James Hagan


James Hagan

Voice

rome

James Hagan Voice Demo

Go to the Quit campaign on YouTube

Teaching experience

National Institute of Dramatic Art (NIDA) Open Program
Western Australian Academy of Performing Arts (WAAPA) journalism students
New South Wales Youth Theatre
Newtown School of Performing Arts
John Curtin School of Performing Arts

Work experience

Many radio TV and film voiceovers including Every Cigarette Is Doing You Damage for the Quit campagain, and the Metamucil ads.
Voiced documentaries for SBS Television
Many book readings for ABC Radio

Awards

Winner of the New York Radio Festival first prize for voicing an advertisement for the Liberal Party campaign

Past Students include:

Jason Isaacs (The Patriot, Harry Potter, Red Dog: True Blue)
Angourie Rice (The Beguiled, Jasper Jones, The Nice Guys)
Katherine Langford (13 Reasons Why)
Mahesh Jadu (Marco Polo)
Costa Ronin (The Americans)
Adelaide Kane (Reign)
Amanda Woodhams (The Dressmaker)
Freya Tingley (Jersey Boys)
Aisha Fabienne Ross (The Danish Girl)
Shannon Berry (Offspring)
Reged Ahmad: announcer/journalist at BBC world news TV, London

James on how he works

I mainly work with actors and would-be actors - but I have also taught journalists, broadcasters, business people who have to give presentations, schoolteachers who lack confidence and cannot be heard - as well as people with strong foreign accents, and ordinary people who want better voices for work, or to make them feel more confident. I can also help to correct some speech defects.

Why voice? I've often heard this said by young people who want to act - again and again. Kids whose ambition is largely directed towards the theatre know exactly why they need to learn about the voice: they need to be heard at the back of a theatre without any amplification - and that theatre may hold 2000 people. However, so many aspiring actors today are solely concentrating on television and films, where projecting the voice is simply not an issue. After all, you are going to have a microphone attached to our body while you act. So why voice? Why should I learn about it?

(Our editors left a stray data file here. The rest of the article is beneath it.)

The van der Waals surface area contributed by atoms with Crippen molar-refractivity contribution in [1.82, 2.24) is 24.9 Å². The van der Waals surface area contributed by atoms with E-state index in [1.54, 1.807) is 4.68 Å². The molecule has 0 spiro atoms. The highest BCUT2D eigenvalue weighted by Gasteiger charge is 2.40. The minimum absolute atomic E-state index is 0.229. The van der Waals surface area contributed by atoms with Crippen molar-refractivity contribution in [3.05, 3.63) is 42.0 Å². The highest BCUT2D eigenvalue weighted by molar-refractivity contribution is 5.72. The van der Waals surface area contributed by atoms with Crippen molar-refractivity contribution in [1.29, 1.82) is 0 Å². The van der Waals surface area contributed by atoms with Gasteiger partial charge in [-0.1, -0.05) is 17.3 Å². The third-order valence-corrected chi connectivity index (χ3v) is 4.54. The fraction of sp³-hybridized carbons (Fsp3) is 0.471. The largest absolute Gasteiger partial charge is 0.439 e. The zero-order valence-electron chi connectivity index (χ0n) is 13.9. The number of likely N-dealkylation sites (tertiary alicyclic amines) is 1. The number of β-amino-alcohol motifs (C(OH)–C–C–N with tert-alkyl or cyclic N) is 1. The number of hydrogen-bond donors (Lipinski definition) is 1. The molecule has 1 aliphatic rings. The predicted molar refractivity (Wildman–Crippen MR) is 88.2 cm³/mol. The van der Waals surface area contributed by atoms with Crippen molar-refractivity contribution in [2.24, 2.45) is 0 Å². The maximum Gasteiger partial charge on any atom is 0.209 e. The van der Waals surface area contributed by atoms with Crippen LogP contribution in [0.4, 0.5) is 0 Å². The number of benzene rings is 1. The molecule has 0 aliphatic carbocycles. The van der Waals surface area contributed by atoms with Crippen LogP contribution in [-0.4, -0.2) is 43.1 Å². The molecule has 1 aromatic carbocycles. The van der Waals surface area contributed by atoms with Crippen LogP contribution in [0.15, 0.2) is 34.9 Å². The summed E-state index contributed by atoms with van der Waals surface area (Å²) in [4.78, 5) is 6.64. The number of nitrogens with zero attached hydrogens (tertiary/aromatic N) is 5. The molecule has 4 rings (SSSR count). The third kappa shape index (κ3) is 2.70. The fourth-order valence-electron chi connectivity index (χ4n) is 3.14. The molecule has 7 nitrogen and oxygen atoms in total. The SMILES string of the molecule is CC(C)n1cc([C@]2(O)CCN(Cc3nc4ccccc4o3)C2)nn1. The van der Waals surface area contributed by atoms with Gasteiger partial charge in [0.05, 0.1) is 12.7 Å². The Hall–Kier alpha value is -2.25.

The film actor needs his or her voice as much as the stage actor. They need to be understood. Poor diction is still poor when it is miked: they need to be able to shout, to groan, to whisper, and to be understood in a fight scene, a love scene, a childbirth scene - and a death scene. They won't always be playing themselves or using their own accents. (They would be bored if they did!) So learning about accents is important, and learning an accent is always easier when you build on the basis of a good neutral voice.

Then there is the whole question of vocal beauty. I tell my students to put on a CD of their favourite actor and close their eyes. Listen to Gwyneth Paltrow, Kate Winslet, Leonardo DiCaprio or Brad Pitt, and hear how attractive their voices are, how much they contritube to their performance and appeal.

So what do I teach, how do I teach?

First of all, you must know how to stand - straight and tall. Stand right, you will speak right, and chances are you will act right.

Then breathing. You must learn how to breathe deep into the stomach so that your voice can be strong, resonant and relaxed. Then we open the back of the thoat, so that you have volume without shouting. You must practise resonance exercises. This will give you a voice that powerful and has range, that is interesting, that is not flat. You must not only breathe from the stomach, you must speak from there as well.

The jaw should be loose and open so that you can be heard.

Then we go through every sound in the English language, to make your speaking strong, flexible and confident.

All through the technical training I will give you monologues to work on so that you will be albe to put the exercises to practical use. Technique is only good when we apply it to a goal.

From there we can go onto other things, like accents, TV and radio voice overs, book reading and Shakespeare and cartoon voices.

Remember that there is a whole field of employment for voice actors. There are actors in Australia who make large amounts of money from advertising voice overs, book reading for radio and audio books, documentary reading for films and television, as well as dubbing foreign films or voicing cartoons and animated films.

All my classes are recorded so you can work on your voice at home.

I charge $60 per hour or $520 for ten lessons.

With a good voice, you cannot lose. It will help you in life, in work, in romance, in parenthood. For an actor it is absolutely essential.